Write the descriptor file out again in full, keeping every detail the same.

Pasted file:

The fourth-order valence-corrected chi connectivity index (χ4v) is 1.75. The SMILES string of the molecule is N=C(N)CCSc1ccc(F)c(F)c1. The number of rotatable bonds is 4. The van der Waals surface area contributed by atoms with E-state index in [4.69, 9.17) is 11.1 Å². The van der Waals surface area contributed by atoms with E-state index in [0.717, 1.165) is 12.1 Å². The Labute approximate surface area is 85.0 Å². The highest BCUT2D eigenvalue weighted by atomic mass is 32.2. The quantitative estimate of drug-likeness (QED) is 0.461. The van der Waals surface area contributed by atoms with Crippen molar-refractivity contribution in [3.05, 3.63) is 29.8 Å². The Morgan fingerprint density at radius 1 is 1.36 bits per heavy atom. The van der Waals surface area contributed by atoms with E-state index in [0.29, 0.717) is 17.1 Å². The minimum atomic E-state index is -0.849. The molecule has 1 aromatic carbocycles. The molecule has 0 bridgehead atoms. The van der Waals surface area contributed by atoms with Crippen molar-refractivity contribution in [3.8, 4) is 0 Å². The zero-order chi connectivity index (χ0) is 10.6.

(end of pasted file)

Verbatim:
The fourth-order valence-corrected chi connectivity index (χ4v) is 1.75. The SMILES string of the molecule is N=C(N)CCSc1ccc(F)c(F)c1. The number of rotatable bonds is 4. The van der Waals surface area contributed by atoms with E-state index in [4.69, 9.17) is 11.1 Å². The van der Waals surface area contributed by atoms with E-state index in [0.717, 1.165) is 12.1 Å². The Labute approximate surface area is 85.0 Å². The highest BCUT2D eigenvalue weighted by atomic mass is 32.2. The quantitative estimate of drug-likeness (QED) is 0.461. The van der Waals surface area contributed by atoms with Crippen molar-refractivity contribution in [3.05, 3.63) is 29.8 Å². The Morgan fingerprint density at radius 1 is 1.36 bits per heavy atom. The van der Waals surface area contributed by atoms with E-state index in [0.29, 0.717) is 17.1 Å². The minimum atomic E-state index is -0.849. The molecule has 1 aromatic carbocycles. The molecule has 0 bridgehead atoms. The van der Waals surface area contributed by atoms with Crippen molar-refractivity contribution in [3.8, 4) is 0 Å². The zero-order chi connectivity index (χ0) is 10.6.